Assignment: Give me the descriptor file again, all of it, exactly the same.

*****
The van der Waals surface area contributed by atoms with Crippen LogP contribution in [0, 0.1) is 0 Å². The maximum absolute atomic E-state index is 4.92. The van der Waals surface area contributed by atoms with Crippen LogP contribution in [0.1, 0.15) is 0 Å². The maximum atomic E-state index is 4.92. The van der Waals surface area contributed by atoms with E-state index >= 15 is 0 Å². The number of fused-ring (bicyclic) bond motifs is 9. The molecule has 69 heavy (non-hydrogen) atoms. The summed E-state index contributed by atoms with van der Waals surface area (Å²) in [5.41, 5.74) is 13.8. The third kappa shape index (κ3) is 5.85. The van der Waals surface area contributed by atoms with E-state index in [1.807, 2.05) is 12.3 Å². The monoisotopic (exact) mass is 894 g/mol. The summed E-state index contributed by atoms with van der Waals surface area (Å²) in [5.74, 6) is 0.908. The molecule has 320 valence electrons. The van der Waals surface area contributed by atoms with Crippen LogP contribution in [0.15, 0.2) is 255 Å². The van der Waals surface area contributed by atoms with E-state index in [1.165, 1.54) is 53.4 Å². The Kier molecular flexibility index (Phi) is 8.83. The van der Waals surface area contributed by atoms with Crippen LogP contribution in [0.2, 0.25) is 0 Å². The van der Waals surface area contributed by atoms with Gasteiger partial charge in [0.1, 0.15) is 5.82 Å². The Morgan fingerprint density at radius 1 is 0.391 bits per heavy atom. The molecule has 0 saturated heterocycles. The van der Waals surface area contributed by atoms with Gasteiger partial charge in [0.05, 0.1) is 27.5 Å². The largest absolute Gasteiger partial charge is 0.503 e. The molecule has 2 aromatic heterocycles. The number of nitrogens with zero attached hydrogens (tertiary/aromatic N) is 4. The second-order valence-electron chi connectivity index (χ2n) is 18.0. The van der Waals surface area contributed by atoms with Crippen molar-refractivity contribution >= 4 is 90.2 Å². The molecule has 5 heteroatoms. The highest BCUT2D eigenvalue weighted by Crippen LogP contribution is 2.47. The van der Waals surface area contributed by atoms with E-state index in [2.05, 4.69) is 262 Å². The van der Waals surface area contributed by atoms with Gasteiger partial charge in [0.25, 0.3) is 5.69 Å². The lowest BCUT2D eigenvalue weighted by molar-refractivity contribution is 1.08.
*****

The van der Waals surface area contributed by atoms with Crippen LogP contribution in [0, 0.1) is 0 Å². The maximum absolute atomic E-state index is 4.92. The van der Waals surface area contributed by atoms with Crippen LogP contribution in [0.1, 0.15) is 0 Å². The maximum atomic E-state index is 4.92. The van der Waals surface area contributed by atoms with E-state index >= 15 is 0 Å². The number of fused-ring (bicyclic) bond motifs is 9. The molecule has 69 heavy (non-hydrogen) atoms. The summed E-state index contributed by atoms with van der Waals surface area (Å²) in [5.41, 5.74) is 13.8. The third kappa shape index (κ3) is 5.85. The van der Waals surface area contributed by atoms with E-state index in [1.807, 2.05) is 12.3 Å². The monoisotopic (exact) mass is 894 g/mol. The summed E-state index contributed by atoms with van der Waals surface area (Å²) in [5.74, 6) is 0.908. The molecule has 320 valence electrons. The van der Waals surface area contributed by atoms with Crippen LogP contribution in [0.15, 0.2) is 255 Å². The van der Waals surface area contributed by atoms with E-state index in [1.165, 1.54) is 53.4 Å². The Kier molecular flexibility index (Phi) is 8.83. The van der Waals surface area contributed by atoms with Crippen LogP contribution in [0.2, 0.25) is 0 Å². The van der Waals surface area contributed by atoms with Gasteiger partial charge in [0.1, 0.15) is 5.82 Å². The Morgan fingerprint density at radius 1 is 0.391 bits per heavy atom. The molecule has 0 saturated heterocycles. The van der Waals surface area contributed by atoms with Gasteiger partial charge in [0.05, 0.1) is 27.5 Å². The largest absolute Gasteiger partial charge is 0.503 e. The molecule has 2 aromatic heterocycles. The number of nitrogens with zero attached hydrogens (tertiary/aromatic N) is 4. The second-order valence-electron chi connectivity index (χ2n) is 18.0. The van der Waals surface area contributed by atoms with Crippen molar-refractivity contribution >= 4 is 90.2 Å². The molecule has 5 heteroatoms. The highest BCUT2D eigenvalue weighted by Crippen LogP contribution is 2.47. The van der Waals surface area contributed by atoms with E-state index in [2.05, 4.69) is 262 Å². The van der Waals surface area contributed by atoms with Gasteiger partial charge in [0.25, 0.3) is 5.69 Å². The lowest BCUT2D eigenvalue weighted by molar-refractivity contribution is 1.08.